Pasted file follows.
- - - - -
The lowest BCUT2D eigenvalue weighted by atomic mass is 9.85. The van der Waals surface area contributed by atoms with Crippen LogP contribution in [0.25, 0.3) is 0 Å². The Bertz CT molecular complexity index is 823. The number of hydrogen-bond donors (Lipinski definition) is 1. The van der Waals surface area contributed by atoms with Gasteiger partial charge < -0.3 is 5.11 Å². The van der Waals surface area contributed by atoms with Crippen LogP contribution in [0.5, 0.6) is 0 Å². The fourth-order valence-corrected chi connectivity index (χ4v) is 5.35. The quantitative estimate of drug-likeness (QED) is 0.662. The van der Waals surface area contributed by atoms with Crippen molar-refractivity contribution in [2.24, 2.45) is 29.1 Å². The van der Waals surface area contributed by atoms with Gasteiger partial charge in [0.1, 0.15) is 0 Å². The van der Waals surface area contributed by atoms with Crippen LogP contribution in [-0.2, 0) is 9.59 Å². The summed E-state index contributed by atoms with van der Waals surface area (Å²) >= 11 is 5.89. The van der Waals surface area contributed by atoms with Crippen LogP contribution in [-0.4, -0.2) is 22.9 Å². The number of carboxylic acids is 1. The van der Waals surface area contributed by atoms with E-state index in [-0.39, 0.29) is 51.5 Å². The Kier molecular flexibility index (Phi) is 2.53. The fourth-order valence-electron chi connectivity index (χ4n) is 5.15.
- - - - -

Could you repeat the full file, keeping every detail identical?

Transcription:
The lowest BCUT2D eigenvalue weighted by atomic mass is 9.85. The van der Waals surface area contributed by atoms with Crippen LogP contribution in [0.25, 0.3) is 0 Å². The Bertz CT molecular complexity index is 823. The number of hydrogen-bond donors (Lipinski definition) is 1. The van der Waals surface area contributed by atoms with Gasteiger partial charge < -0.3 is 5.11 Å². The van der Waals surface area contributed by atoms with Crippen LogP contribution in [0.5, 0.6) is 0 Å². The fourth-order valence-corrected chi connectivity index (χ4v) is 5.35. The quantitative estimate of drug-likeness (QED) is 0.662. The van der Waals surface area contributed by atoms with Crippen molar-refractivity contribution in [2.24, 2.45) is 29.1 Å². The van der Waals surface area contributed by atoms with Gasteiger partial charge in [0.1, 0.15) is 0 Å². The van der Waals surface area contributed by atoms with Crippen LogP contribution in [-0.2, 0) is 9.59 Å². The summed E-state index contributed by atoms with van der Waals surface area (Å²) >= 11 is 5.89. The van der Waals surface area contributed by atoms with Crippen LogP contribution in [-0.4, -0.2) is 22.9 Å². The number of carboxylic acids is 1. The van der Waals surface area contributed by atoms with E-state index in [-0.39, 0.29) is 51.5 Å². The Kier molecular flexibility index (Phi) is 2.53. The fourth-order valence-electron chi connectivity index (χ4n) is 5.15.